erlang:now() in erlang 4.9.1 on Linux

Ulf Wiger <>
Thu Apr 20 14:25:44 CEST 2000

On Thu, 20 Apr 2000, Thomas Arts wrote:

>Ulf Wiger wrote:
>> This is a tricky issue, and it's certainly compounded by the fact
>> that erlang:now() *is* used both for unique IDs and for time
>> representation. There are basically two reasons for this:
>> I would like to see a new function, e.g. hrtime(), in Erlang, and
>> a shift in focus of erlang:now() to become a (strictly increasing)
>> internal real-time clock. It is vital that Erlang has a sense of
>> time that keeps ticking in one distinct direction, regardless of
>> what the system clock says.
>The problem cannot be solved by introducing a new function. The fact that
>now() presents the time in microseconds automatically implies that calls
>within microseconds will return the same value. If hardware gets faster,
>the risk of returning the same value increases.

Actually, introducing the new function was meant to solve the problem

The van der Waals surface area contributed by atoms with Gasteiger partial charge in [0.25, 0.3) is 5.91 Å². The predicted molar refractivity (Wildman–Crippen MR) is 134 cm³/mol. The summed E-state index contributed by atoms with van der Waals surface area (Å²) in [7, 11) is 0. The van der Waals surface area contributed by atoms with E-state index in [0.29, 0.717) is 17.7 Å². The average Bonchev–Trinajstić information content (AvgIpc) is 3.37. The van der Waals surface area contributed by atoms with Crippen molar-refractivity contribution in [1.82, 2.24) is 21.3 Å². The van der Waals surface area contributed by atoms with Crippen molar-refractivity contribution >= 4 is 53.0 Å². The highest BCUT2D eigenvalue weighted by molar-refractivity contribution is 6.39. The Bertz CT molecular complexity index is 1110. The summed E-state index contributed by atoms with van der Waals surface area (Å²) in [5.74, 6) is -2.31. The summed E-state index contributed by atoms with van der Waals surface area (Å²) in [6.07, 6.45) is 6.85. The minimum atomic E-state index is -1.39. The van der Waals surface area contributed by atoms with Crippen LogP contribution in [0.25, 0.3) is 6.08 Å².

that people need to use erlang:now() today in order to get sub-second
time accuracy. In most cases, one couldn't care less about
microseconds (knowing that the system time isn't that accurate
anyway!), but 1/1000, 1/100, 1/10 are useful quite often.
Naturally, for a hi-res clock, it would be quite logical to get the
same answer twice in a row, if the calls are close enough, and
if hrtime() had millisecond accuracy, it would indeed happen.
Of course, if it would return {Hr,Min,Sec}, where Sec : float(),
the precision could vary on different systems.

(With today's hardware, and using NTP, you can rely on your system
clock being accurate within a few milliseconds. A built-in GPS
circuit ought to be able to reach microsecond accuracy, I think...)

Currently, now() is used both as a "clocktick" counter and a hi-res
clock. This is unfortunate.

Ulf Wiger, Chief Designer AXD 301         <>
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